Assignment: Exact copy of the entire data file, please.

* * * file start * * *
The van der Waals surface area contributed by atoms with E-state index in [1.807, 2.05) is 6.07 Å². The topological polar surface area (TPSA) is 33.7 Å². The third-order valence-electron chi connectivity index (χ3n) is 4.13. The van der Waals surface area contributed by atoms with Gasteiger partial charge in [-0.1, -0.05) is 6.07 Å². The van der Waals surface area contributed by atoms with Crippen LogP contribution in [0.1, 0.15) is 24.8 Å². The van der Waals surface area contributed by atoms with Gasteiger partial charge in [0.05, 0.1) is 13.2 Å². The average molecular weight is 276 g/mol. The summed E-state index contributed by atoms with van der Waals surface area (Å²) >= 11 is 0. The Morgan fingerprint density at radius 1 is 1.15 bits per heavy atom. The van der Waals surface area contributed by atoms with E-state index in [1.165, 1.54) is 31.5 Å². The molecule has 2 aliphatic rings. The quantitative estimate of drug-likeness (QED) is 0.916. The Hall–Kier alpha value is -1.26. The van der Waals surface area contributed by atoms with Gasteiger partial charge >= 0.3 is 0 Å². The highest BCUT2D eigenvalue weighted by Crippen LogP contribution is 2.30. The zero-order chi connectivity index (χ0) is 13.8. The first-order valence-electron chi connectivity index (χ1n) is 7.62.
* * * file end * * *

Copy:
The van der Waals surface area contributed by atoms with E-state index in [1.807, 2.05) is 6.07 Å². The topological polar surface area (TPSA) is 33.7 Å². The third-order valence-electron chi connectivity index (χ3n) is 4.13. The van der Waals surface area contributed by atoms with Gasteiger partial charge in [-0.1, -0.05) is 6.07 Å². The van der Waals surface area contributed by atoms with Crippen LogP contribution in [0.1, 0.15) is 24.8 Å². The van der Waals surface area contributed by atoms with Gasteiger partial charge in [0.05, 0.1) is 13.2 Å². The average molecular weight is 276 g/mol. The summed E-state index contributed by atoms with van der Waals surface area (Å²) >= 11 is 0. The Morgan fingerprint density at radius 1 is 1.15 bits per heavy atom. The van der Waals surface area contributed by atoms with E-state index in [1.165, 1.54) is 31.5 Å². The molecule has 2 aliphatic rings. The quantitative estimate of drug-likeness (QED) is 0.916. The Hall–Kier alpha value is -1.26. The van der Waals surface area contributed by atoms with Gasteiger partial charge >= 0.3 is 0 Å². The highest BCUT2D eigenvalue weighted by Crippen LogP contribution is 2.30. The zero-order chi connectivity index (χ0) is 13.8. The first-order valence-electron chi connectivity index (χ1n) is 7.62.